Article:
The Lincoln MXZ
Whither the Hot Rod Lincoln?
You’ve probably heard some cover version of the late Charlie Ryan’s “Hot Rod Lincoln,” maybe by Commander Cody, or George Thorogood. Johnny Cash and Roger Miller also recorded versions. In the song, a guy driving a hot rod with a Ford model A body and a Lincoln V12 (a V8 in the later versions) chases and overtakes a Cadillac sedan up the Grapevine Hill, the pass that connects the Los Angeles Basin with the Central Valley.
The story ends with a punch line, but in case you’ve never heard it, I won’t spoil it. You can look it up on YouTube.
The song had a sequel of sorts. Back in 1952, 1953 and 1954, Lincolns won the stock car class in the Carrera Panamericana, commonly called the “Mexican Road Race.”
An 8mm film of one of those races convinced my dad to drive the family from Grand Rapids to Detroit, where Mom took us kids to the Detroit Zoo while he negotiated the purchase of a slightly used 1953 Cosmopolitan Coupe. I was ten, but I still remember the sound of chirping rubber as the guy who earlier had provided the film took it for a test drive, once we got it home.
The 1953 Lincoln we had (ours was two-tone brown and beige) was little changed from the 1952, as shown above, from a contemporary ad.
In that context, what is Lincoln doing at the 2013 Los Angeles International Auto Show, introducing the MKC, a compact SUV concept, whose signature feature is a system that senses the approach of the owner (or whoever has the key I suppose) and lays down a “welcome mat” of light at the doors?
Meanwhile Cadillac is showing the new CTS with 420 horsepower, more than twice that of Dad’s Carrera Panamericana replica coupe. The largest engine available in the similar-size Lincoln MKZ is a 231 hp turbo four. Sorry, Lincoln, 400 horsepower is the new 200.
The MKC compact SUV. Its 2.3 liter turbo four puts out 275 horsepower and 300 pound-feet of torque. This is Lincoln’s idea of an exciting vehicle to boost its image in the luxury car market? Nice try, but . .
The MKZ, Lincoln’s latest sedan (above) features a hybrid drivetrain with 188 horsepower (EPA 45/45 mpg) at no premium over a 231 horsepower turbo four-cylinder gasoline engine, but Cadillac’s base CTS sedan (below) boasts 272 and the top “V” version offers 420, while braking from 60 miles per hour in under 100 feet.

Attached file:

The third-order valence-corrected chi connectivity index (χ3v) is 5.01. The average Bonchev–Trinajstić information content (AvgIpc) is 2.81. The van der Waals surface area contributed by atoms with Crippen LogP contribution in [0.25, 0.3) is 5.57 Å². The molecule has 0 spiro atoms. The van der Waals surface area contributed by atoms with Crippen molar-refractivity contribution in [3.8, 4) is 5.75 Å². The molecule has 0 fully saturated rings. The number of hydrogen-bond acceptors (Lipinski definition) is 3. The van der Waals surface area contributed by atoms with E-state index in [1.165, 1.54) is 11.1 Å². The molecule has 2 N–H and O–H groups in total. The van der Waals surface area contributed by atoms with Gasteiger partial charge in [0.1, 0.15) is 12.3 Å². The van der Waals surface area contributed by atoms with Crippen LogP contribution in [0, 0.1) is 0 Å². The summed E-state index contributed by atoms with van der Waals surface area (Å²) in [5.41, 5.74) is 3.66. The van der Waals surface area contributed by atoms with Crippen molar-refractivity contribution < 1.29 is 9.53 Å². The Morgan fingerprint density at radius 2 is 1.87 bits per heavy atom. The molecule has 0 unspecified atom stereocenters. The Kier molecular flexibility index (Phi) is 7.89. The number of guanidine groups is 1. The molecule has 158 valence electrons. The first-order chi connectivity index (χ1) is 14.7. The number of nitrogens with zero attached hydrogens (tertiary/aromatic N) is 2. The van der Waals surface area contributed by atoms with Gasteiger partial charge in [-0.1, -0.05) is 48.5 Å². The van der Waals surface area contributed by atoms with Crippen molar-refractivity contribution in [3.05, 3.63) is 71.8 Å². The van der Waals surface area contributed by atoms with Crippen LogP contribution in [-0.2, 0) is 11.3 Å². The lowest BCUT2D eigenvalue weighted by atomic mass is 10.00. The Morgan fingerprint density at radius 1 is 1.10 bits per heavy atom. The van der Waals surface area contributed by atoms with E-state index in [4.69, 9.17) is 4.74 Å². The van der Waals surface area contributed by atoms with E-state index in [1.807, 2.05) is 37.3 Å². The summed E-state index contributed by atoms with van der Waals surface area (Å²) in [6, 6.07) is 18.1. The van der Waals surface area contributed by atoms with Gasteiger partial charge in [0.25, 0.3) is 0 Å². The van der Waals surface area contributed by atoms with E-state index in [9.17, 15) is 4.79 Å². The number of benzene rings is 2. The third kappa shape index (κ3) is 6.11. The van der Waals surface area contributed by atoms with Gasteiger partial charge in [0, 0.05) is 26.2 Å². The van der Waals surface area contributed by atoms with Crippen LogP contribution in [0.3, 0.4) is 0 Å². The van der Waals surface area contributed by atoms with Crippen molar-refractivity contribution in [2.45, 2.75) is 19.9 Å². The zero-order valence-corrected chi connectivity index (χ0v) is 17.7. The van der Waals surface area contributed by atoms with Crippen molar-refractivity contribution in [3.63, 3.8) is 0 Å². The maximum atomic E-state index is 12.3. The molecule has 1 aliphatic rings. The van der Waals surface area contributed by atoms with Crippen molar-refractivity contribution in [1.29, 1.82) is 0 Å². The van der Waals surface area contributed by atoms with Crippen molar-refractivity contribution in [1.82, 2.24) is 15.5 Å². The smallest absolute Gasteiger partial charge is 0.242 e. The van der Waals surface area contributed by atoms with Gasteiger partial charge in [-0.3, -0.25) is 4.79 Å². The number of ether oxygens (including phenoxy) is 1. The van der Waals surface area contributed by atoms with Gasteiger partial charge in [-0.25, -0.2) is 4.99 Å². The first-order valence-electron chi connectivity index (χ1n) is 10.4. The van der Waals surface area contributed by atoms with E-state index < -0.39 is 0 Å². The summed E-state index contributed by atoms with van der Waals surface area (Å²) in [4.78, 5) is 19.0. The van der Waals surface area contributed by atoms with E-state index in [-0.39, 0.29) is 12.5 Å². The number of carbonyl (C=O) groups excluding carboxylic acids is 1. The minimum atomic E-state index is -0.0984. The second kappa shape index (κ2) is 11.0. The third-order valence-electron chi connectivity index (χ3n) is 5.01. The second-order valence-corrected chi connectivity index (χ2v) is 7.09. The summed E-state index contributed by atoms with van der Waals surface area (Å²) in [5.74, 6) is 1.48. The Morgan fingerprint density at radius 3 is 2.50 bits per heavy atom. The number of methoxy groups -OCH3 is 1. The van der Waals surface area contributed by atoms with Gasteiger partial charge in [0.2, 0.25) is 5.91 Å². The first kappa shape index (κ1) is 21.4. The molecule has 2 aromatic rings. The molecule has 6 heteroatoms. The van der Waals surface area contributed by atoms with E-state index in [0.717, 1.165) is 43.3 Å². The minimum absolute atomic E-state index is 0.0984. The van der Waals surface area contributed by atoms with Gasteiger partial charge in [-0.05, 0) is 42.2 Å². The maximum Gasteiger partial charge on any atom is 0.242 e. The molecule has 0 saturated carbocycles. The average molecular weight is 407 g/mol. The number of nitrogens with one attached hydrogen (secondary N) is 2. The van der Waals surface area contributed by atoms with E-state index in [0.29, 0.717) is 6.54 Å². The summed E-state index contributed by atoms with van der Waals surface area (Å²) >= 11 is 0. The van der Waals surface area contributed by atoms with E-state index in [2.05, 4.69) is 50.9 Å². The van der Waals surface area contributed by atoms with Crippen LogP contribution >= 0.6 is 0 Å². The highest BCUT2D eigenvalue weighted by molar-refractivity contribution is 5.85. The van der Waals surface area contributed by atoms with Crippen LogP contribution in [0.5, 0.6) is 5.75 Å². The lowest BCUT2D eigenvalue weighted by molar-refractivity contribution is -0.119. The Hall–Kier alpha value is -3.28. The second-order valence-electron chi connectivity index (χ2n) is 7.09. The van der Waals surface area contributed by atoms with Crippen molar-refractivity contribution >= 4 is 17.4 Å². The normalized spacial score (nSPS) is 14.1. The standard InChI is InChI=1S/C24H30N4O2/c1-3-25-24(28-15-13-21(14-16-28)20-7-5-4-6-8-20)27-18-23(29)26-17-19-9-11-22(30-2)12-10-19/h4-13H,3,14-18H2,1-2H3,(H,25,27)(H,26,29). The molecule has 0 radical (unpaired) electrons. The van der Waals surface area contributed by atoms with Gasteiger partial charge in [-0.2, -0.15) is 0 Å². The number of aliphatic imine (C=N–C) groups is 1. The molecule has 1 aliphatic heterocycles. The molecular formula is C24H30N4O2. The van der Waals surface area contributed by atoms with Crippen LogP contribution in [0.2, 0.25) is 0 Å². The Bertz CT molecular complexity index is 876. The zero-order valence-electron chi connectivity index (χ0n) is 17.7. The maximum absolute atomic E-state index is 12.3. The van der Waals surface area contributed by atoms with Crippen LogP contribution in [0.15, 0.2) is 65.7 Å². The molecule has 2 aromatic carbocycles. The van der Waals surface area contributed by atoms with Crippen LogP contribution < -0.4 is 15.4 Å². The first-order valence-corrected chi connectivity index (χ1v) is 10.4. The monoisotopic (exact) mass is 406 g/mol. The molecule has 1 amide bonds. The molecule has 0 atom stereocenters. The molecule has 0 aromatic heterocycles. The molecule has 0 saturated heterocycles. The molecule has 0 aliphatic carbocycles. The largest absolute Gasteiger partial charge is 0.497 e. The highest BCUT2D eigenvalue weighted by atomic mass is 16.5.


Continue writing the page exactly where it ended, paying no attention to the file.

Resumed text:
Historically, luxury cars have typically had big powerful engines. One of their attractions has always been their ability to carry the occupants long distances at high average speeds in safety and serene comfort. For too long American luxury car manufacturers put their emphasis on comfort, exemplified by the ubiquitous airport limo Lincoln Town Car, and lost sight of the performance side of the luxury equation.
Meanwhile, the European luxury makes emphasized precision handling and outright speed. In-house tuners like those at BMW (“M” Division) and Mercedes (AMG) captured the imagination of those who wanted their expensive cars to go, turn, and stop, as well as look good and cosset them, honing the road manners of their cars on Germany’s famous Nurburgring road race venue.
Cadillac finally embraced that lesson, and began engineering their cars to compete with the best of the Germans. Today they routinely test their cars on the same Nordschleife section of the “Ring,” turning lap times the equal of Europe’s best.
Without Jaguar (sold to the Indian group Tata in 2008, along with Land Rover) to shore up the high-profit luxury end of their market share, Ford may be shooting itself in the foot by leaving Lincoln (now The Lincoln Motor Company) to fight for a dwindling number of old buyers lured by the name.
Lincoln needs more than a prestigious history and electronic gimmicks to sell expensive cars. Ford has a turbo V6 in the Taurus that makes 368 horsepower and 350 pound feet of torque – way down at 1500 rpm! Why are they fiddling with the grille on an SUV when they should be massaging that engine to make a new Hot Rod Lincoln? How about joining two turbo v6s for a 736 horsepower V12?
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